SNAP 1 Evaluation

An independent evaluation of Scotland’s first SNAP was commissioned in March 2017, building on qualitative interviews evaluating SNAP that were conducted from 2014 onwards, as well as documentary analysis. The evaluation was carried out by Dr Jo Ferrie of the University of Glasgow.

Read the full SNAP 1 evaluation report.

Important learning from this evaluation for SNAP in the future includes:

Build on the existing SNAP evidence base

The evaluation recognised that the evidence base for SNAP was very strong and robust. In developing SNAP, it has been (and will continue to be) important to keep that evidence base up-to-date, reflective of people’s lived experiences, and relevant to new and emerging rights issues as they come along. The evidence base provides an important anchor for planning and prioritising actions but will require dedicated resources to ensure it continues to be comprehensive and robust.

Improve and provide resources to support the participation of rights holders and civil society organisations

While SNAP was commended for its multi-stakeholder approach, the evaluation highlighted the need for rights holders to be much more fully involved and supported to take part in SNAP planning, decision-making, delivery of actions, monitoring and evaluation. Some progress was made towards this in some elements of SNAP but this needs continued attention and resourcing. Similarly, civil society groups have been hugely supportive of SNAP and have shown a great appetite for engaging with its work; however, the evaluation highlighted the very real funding and resourcing challenges they face in Scotland, and the need for this to be addressed in terms of supporting their future engagement.

Address the issue of the Scottish Human Rights Commission’s role and investment of resources

The Commission initiated, facilitated and coordinated SNAP and has invested the largest volume of resource to SNAP since 2013, both in cash and via in kind staff time. The evaluation discusses the challenges arising from the fact that this was never intended to be a long-term role for the Commission and that its own resource base is simply insufficient to provide SNAP with the level of support it needs to be successful in the long-term. A more sustainable resourcing solution is needed for SNAP in the future.

Foster commitment from those with human rights duties

The evaluation also discusses the commitment to SNAP from duty-bearers (those with obligations under human rights law). The evaluation found that levels of commitment were variable and that there is a tension between duty bearers collaborating on actions, while simultaneously being held to account through other actions. There is a recommendation that commitment from duty bearers needs to be more explicit in the future, and that expectations need to be clearer.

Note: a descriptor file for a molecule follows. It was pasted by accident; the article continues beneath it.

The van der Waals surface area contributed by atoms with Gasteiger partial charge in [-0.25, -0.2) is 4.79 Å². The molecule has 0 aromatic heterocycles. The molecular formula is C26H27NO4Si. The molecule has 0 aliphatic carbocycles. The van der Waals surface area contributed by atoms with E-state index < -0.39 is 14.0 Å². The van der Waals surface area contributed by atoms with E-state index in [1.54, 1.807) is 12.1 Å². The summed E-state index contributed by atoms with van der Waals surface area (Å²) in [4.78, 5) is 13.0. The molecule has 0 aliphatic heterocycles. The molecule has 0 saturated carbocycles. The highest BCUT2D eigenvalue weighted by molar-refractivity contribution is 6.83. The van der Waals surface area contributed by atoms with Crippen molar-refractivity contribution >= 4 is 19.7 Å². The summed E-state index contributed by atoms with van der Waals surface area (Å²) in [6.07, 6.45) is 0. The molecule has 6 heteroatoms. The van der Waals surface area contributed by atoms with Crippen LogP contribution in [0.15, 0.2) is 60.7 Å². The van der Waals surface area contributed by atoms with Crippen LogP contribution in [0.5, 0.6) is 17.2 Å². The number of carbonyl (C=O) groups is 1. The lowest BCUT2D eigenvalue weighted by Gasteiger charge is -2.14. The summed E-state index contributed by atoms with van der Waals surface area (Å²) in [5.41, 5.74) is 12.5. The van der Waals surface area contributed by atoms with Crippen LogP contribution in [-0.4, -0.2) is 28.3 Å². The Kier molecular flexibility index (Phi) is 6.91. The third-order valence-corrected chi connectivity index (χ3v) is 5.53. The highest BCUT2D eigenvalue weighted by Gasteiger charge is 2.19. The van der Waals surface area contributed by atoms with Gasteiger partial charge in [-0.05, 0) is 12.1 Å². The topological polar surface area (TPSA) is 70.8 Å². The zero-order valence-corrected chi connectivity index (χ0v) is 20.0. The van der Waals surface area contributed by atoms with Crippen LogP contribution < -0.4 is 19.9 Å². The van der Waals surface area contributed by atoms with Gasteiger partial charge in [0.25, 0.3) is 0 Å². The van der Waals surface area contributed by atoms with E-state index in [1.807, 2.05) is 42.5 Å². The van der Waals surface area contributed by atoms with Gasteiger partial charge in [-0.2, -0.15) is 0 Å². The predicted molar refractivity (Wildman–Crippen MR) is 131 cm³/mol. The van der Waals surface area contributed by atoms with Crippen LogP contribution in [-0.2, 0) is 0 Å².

Ensure actions are clear, specific, measurable and have buy-in

When it comes to the ‘action’ part of an action plan, the evaluation recognised that SNAP contained few specific, measurable, time-bound actions at the outset in 2013. Actions were developed in detail during the first 18-24 months of SNAP; however, this meant that some areas of action were more difficult to get off the ground than others. For SNAP development, this has been a key area of focus and the current longlist of draft actions represents a step-change compared to this stage of development in SNAP’s first cycle. The role of a multi-stakeholder SNAP Leadership Panel is crucial to refining and agreeing the final set of SNAP actions.

Temper ambition with realism about practical ability to deliver

The evaluation also recognised that SNAP was a very ambitious roadmap for change but that there was a gap between that ambition and the practical ability of organisations involved to deliver impact. In further developing SNAP, the challenge has been to retain an ambitious sense of what could be, but to match it with a practical, realistic plan. Further work is required by a SNAP Leadership Panel to prioritise the longlisted actions to reflect this.

Develop a monitoring framework at the outset

Related to previous points, there is also an important lesson around embedding monitoring into action planning at the outset. Significant work was done in the first SNAP to develop and articulate long-term outcomes, align these to wider frameworks including the SDGs and the NPF, and to begin to develop indicators. This has been used to guide the development of SNAP, with further work done to develop medium term indicators, which means that there is now a draft monitoring framework in place for SNAP.

Ensure adequate resources from the state for infrastructure and actions

A key lesson from the evaluation was that SNAP was under-resourced by the state relative to national human rights action plans in other countries around the world. The evaluation recognised the costs associated with supporting action delivery structures, governance structures and the participation of rights holders and civil society in collaborative processes like SNAP. Without this supporting infrastructure, it is challenging to mobilise other resources to take forward actions.

Continue to use communications for transparency and accountability

The independent evaluation commended SNAP for its efforts to be transparent and accountable in its approach to monitoring and review, including through communications outputs such as Annual Reports, case studies, films and animations. This aided external parties to access and engage with SNAP, including the Scottish Parliament. It is recommended that SNAP continues to build on this approach, and that it also allows for further independent evaluation in due course.